They said the temp during the marathon was about 80 degrees with 40% humidity. That surprised me because every time I’ve visited a cave, it’s been quite chilly ~ about 55 degrees.
It’s worth the practice to maintain a “maybe” mind . . . where we no longer try to convince ourselves or others that we are Knot-It-Alls.
It’s all words….about the same stuff, and the stuff is so marvelous it will never be captured or imprisoned totally in any human words. But the words–especially the big unpronounceable ones— create partisans—whether mystics or scientists—-and each side thinks the other side knows less than itself. Harrumph!
And while that species with access to words continues to blab on about what they know and the other side doesn’t, a micro set without, 99% of which is undescribed by those with words, continues to out-survive and out-evolve us silently in a hidden parallel universe. Ta-da!
Seems like every now and then GS (general studies) courses do what they’re
Yes, it does seem
Suppose to do. 🙂
that way, Charles. 😄😄
Pingback: Opposites (Cheeky Fountain) | What's (in) the picture?
It’s wonderful to learn new things (new words and concepts as well). You’ll be my ‘go to’ person if I ever write a story about the universe 😀
Better be quick – this old brain doesn’t retain things for very long. 😂😂😂
that is nice 🙂
hehehe sounds like quite the experience! I have brushing up my social psychology knowledge and theories of persuasion – very disturbing the way humans take short cuts with reasoning, or lack of reasoning, in the judgements they make – I’m thinking aliens might be more sensible than the human race.
Theories of persuasion – hmmmm, interesting. Does Theories of persuasion = how to manipulate your fellow human beings?
I reckon you’re right about the aliens, Gabe – reasoning humans are definitely in short supply the world over at the moment.
Yes, it’s what the sales people rely on to trick people. Cialdini’s ‘Influence: The Psychology of Persuasion’ is a best seller which talks about the top 6 means of persuasion – really amazing stuff that everyone should know about. There is a section on hazing and initiation ceremonies in the military and indigenous cultures, that is just horrifying. https://en.wikipedia.org/wiki/Robert_Cialdini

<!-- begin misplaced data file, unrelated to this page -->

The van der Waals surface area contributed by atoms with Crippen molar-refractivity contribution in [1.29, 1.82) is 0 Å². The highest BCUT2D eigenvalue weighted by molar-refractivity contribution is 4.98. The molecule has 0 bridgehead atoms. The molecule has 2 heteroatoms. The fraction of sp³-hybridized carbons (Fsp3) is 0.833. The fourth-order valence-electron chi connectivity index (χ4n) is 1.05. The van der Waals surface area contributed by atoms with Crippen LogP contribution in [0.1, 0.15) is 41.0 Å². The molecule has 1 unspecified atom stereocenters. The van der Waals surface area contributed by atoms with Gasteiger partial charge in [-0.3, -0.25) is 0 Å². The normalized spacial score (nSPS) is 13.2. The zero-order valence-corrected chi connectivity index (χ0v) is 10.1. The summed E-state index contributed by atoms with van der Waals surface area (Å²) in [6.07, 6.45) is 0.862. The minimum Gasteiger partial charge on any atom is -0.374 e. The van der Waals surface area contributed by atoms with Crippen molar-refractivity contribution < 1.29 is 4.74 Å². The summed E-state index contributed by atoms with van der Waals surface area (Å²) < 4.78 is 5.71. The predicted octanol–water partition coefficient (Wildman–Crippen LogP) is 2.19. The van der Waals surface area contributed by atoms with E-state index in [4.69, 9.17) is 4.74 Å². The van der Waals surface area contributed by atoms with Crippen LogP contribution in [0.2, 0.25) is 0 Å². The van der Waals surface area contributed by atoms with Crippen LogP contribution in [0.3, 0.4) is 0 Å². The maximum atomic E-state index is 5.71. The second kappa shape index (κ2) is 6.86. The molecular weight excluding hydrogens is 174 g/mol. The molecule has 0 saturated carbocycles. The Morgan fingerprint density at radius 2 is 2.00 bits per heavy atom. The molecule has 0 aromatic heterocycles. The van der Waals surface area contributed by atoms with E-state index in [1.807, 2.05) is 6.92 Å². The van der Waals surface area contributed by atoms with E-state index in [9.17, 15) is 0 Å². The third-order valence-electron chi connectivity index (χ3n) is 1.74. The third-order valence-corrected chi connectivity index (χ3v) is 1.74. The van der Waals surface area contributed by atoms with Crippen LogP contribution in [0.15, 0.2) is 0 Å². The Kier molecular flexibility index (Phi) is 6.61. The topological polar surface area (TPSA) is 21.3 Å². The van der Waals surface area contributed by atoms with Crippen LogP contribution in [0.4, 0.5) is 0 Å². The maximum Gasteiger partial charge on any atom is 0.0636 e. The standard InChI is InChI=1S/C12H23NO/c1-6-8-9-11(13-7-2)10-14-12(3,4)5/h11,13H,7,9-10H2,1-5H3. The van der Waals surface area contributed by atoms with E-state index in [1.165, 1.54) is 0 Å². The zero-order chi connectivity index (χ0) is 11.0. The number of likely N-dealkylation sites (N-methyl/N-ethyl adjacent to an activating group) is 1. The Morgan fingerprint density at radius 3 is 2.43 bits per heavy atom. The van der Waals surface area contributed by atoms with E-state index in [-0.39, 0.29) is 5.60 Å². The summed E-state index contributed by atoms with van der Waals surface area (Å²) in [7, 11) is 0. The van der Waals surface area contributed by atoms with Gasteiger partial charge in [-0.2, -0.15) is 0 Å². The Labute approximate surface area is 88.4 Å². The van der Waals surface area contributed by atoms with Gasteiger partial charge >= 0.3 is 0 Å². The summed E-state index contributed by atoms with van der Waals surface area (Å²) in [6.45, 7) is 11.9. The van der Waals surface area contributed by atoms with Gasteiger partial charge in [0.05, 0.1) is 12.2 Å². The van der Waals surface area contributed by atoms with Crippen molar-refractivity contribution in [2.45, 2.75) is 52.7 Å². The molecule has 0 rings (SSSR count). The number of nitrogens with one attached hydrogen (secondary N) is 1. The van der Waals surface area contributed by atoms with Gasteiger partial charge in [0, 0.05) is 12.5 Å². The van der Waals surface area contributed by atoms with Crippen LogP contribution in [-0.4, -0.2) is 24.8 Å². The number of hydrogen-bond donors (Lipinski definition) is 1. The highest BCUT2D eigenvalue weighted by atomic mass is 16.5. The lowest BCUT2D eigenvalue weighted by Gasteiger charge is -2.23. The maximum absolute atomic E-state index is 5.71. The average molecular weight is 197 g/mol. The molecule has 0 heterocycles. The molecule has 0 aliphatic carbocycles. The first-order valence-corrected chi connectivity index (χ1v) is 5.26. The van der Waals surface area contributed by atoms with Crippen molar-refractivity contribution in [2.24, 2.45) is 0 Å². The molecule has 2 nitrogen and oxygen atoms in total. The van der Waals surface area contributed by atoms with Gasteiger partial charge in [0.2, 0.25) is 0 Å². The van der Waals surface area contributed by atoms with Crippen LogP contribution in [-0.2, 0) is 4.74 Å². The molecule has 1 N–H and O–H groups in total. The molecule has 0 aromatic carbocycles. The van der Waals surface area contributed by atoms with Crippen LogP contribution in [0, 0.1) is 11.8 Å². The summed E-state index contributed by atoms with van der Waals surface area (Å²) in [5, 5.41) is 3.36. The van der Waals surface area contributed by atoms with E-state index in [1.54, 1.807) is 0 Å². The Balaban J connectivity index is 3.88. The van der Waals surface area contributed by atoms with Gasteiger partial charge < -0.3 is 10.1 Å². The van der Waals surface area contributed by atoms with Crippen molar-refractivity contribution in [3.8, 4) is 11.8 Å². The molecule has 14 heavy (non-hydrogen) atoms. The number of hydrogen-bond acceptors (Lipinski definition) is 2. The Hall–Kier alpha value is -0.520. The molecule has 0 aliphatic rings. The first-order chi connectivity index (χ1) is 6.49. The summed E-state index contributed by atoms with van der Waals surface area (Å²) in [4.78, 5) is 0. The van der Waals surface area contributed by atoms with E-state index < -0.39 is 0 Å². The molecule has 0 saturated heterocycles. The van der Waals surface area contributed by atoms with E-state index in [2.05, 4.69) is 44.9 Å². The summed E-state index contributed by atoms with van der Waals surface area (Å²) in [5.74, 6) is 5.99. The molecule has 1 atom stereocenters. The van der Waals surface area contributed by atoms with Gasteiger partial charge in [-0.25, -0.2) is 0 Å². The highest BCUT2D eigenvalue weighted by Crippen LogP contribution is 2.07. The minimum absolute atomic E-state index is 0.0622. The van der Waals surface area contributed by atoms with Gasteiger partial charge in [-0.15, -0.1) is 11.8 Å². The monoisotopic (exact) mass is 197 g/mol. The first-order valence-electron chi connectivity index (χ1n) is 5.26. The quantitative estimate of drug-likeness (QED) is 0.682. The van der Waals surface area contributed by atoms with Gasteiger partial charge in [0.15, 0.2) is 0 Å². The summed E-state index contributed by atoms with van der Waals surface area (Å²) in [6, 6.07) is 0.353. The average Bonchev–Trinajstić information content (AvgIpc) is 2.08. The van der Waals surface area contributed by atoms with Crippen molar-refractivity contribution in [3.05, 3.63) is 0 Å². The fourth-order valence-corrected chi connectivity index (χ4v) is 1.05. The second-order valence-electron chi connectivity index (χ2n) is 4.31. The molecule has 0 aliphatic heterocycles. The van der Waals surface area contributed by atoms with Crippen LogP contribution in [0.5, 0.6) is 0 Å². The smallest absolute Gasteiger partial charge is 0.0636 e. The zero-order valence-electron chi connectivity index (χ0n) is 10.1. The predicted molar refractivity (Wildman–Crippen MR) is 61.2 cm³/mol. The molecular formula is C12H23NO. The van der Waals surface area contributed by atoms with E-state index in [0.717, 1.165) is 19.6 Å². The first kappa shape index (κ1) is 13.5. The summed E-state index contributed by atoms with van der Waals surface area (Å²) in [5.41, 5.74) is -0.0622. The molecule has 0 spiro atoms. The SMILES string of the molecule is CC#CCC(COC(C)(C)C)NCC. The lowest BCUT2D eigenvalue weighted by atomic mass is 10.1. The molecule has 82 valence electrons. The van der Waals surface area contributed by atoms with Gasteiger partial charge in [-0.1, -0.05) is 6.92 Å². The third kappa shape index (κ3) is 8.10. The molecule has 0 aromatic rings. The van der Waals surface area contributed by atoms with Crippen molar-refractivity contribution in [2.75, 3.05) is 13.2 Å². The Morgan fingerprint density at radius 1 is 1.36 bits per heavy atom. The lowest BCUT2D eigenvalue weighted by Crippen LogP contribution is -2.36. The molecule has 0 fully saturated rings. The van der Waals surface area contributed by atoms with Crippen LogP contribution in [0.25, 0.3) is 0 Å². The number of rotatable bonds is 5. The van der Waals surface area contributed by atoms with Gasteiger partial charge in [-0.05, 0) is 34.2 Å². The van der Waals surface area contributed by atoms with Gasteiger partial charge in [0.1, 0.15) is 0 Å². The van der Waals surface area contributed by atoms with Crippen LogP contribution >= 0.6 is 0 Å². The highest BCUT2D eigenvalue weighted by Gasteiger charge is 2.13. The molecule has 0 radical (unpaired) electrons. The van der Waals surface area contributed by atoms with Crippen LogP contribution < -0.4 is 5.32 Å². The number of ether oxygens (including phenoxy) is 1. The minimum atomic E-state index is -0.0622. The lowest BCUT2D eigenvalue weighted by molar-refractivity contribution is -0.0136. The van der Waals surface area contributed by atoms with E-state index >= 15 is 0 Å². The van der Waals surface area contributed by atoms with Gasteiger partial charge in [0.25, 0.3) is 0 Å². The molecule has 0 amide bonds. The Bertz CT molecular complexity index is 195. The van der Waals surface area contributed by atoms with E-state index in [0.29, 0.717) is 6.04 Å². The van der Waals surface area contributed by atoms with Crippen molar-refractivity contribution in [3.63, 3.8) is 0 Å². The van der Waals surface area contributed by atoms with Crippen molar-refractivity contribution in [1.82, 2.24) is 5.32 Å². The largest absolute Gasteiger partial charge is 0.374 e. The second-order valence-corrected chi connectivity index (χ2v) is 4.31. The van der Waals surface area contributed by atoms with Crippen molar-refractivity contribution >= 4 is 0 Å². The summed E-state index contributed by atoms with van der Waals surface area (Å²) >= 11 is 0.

An interesting read, thanks, Gabe.
This one is really troubling “People will tend to obey authority figures”. A reminder to keep on questioning.
If someone tries to sell me something when I’ve already said that I’m just looking or that I don’t need any help, thanks, I just walk away. Rude, I know, but so are they for not listening.
I think that these days, in the digital age, consumers are perhaps a little more savvy about hard-sell tactics, but many still fall prey.
Sounds like fun…and fun is the key to learning and discovering . In the last year, my new discovery has been to really understand and value our differences . Instead of wanting to change people, value their differences because they bring richness to our world. Far from rocks and space or maybe not.
Trying to understand and value differences is a noble pursuit, Benedicte. Something that could be taught/practised in schools, perhaps?
it is when we are confronted with differences in real life that we can see how understanding we are, and I am optimistic aboout it, I see every where poeple trying to be more open.
We can learn so much from others.
That’s great you’re back in school!
Thanks. I’m looking forward to the end this year, and then I’ll probably go off and learn carpentry, or something useful like that. No more academia! 🙂
This seems rather like making one take a course in flying when learning for a driving licence.